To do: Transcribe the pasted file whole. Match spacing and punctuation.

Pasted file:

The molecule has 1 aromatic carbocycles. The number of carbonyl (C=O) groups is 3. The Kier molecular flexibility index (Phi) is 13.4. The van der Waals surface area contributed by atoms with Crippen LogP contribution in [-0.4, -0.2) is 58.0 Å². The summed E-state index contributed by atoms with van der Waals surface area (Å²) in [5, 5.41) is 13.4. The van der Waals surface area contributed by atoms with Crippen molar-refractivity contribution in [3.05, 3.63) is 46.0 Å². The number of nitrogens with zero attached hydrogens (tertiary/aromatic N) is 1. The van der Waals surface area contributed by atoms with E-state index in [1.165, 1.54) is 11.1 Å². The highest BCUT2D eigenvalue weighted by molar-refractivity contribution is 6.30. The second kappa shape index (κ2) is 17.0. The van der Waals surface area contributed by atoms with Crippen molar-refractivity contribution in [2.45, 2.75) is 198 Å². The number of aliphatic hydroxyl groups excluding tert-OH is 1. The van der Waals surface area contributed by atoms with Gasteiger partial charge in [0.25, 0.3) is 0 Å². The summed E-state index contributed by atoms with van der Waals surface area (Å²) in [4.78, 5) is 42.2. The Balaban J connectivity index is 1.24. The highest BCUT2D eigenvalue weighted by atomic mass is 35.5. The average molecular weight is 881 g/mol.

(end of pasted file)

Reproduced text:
The molecule has 1 aromatic carbocycles. The number of carbonyl (C=O) groups is 3. The Kier molecular flexibility index (Phi) is 13.4. The van der Waals surface area contributed by atoms with Crippen LogP contribution in [-0.4, -0.2) is 58.0 Å². The summed E-state index contributed by atoms with van der Waals surface area (Å²) in [5, 5.41) is 13.4. The van der Waals surface area contributed by atoms with Crippen molar-refractivity contribution in [3.05, 3.63) is 46.0 Å². The number of nitrogens with zero attached hydrogens (tertiary/aromatic N) is 1. The van der Waals surface area contributed by atoms with E-state index in [1.165, 1.54) is 11.1 Å². The highest BCUT2D eigenvalue weighted by molar-refractivity contribution is 6.30. The second kappa shape index (κ2) is 17.0. The van der Waals surface area contributed by atoms with Crippen molar-refractivity contribution in [2.45, 2.75) is 198 Å². The number of aliphatic hydroxyl groups excluding tert-OH is 1. The van der Waals surface area contributed by atoms with Gasteiger partial charge in [0.25, 0.3) is 0 Å². The summed E-state index contributed by atoms with van der Waals surface area (Å²) in [4.78, 5) is 42.2. The Balaban J connectivity index is 1.24. The highest BCUT2D eigenvalue weighted by atomic mass is 35.5. The average molecular weight is 881 g/mol.